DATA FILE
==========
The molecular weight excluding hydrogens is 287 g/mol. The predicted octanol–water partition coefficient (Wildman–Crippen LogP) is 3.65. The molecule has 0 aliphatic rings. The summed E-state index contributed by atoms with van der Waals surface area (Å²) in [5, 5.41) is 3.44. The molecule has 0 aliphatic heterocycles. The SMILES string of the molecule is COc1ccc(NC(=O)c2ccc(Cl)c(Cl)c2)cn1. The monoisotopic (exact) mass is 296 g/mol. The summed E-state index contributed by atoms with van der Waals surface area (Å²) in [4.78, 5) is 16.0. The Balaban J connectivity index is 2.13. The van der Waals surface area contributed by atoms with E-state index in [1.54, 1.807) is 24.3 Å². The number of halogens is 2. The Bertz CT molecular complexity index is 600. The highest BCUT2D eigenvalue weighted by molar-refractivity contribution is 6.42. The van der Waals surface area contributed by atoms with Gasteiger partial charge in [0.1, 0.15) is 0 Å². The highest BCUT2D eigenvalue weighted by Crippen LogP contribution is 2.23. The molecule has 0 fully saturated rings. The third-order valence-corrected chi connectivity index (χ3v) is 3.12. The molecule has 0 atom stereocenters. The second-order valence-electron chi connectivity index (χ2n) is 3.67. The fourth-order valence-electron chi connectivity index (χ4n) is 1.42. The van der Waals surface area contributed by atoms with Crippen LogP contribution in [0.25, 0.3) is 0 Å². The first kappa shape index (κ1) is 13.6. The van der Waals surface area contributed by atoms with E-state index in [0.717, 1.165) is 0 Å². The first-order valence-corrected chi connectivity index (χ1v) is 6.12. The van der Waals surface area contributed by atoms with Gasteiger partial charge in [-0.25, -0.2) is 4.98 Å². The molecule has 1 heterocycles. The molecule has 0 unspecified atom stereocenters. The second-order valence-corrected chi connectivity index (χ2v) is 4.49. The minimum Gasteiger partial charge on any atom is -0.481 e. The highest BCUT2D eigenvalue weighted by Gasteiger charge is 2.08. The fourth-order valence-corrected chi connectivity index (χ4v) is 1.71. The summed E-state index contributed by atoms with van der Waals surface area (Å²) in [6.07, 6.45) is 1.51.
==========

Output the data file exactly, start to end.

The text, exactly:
The molecular weight excluding hydrogens is 287 g/mol. The predicted octanol–water partition coefficient (Wildman–Crippen LogP) is 3.65. The molecule has 0 aliphatic rings. The summed E-state index contributed by atoms with van der Waals surface area (Å²) in [5, 5.41) is 3.44. The molecule has 0 aliphatic heterocycles. The SMILES string of the molecule is COc1ccc(NC(=O)c2ccc(Cl)c(Cl)c2)cn1. The monoisotopic (exact) mass is 296 g/mol. The summed E-state index contributed by atoms with van der Waals surface area (Å²) in [4.78, 5) is 16.0. The Balaban J connectivity index is 2.13. The van der Waals surface area contributed by atoms with E-state index in [1.54, 1.807) is 24.3 Å². The number of halogens is 2. The Bertz CT molecular complexity index is 600. The highest BCUT2D eigenvalue weighted by molar-refractivity contribution is 6.42. The van der Waals surface area contributed by atoms with Gasteiger partial charge in [0.1, 0.15) is 0 Å². The highest BCUT2D eigenvalue weighted by Crippen LogP contribution is 2.23. The molecule has 0 fully saturated rings. The third-order valence-corrected chi connectivity index (χ3v) is 3.12. The molecule has 0 atom stereocenters. The second-order valence-electron chi connectivity index (χ2n) is 3.67. The fourth-order valence-electron chi connectivity index (χ4n) is 1.42. The van der Waals surface area contributed by atoms with Crippen LogP contribution in [0.25, 0.3) is 0 Å². The first kappa shape index (κ1) is 13.6. The van der Waals surface area contributed by atoms with E-state index in [0.717, 1.165) is 0 Å². The first-order valence-corrected chi connectivity index (χ1v) is 6.12. The van der Waals surface area contributed by atoms with Gasteiger partial charge in [-0.25, -0.2) is 4.98 Å². The molecule has 1 heterocycles. The molecule has 0 unspecified atom stereocenters. The second-order valence-corrected chi connectivity index (χ2v) is 4.49. The minimum Gasteiger partial charge on any atom is -0.481 e. The highest BCUT2D eigenvalue weighted by Gasteiger charge is 2.08. The fourth-order valence-corrected chi connectivity index (χ4v) is 1.71. The summed E-state index contributed by atoms with van der Waals surface area (Å²) in [6.07, 6.45) is 1.51.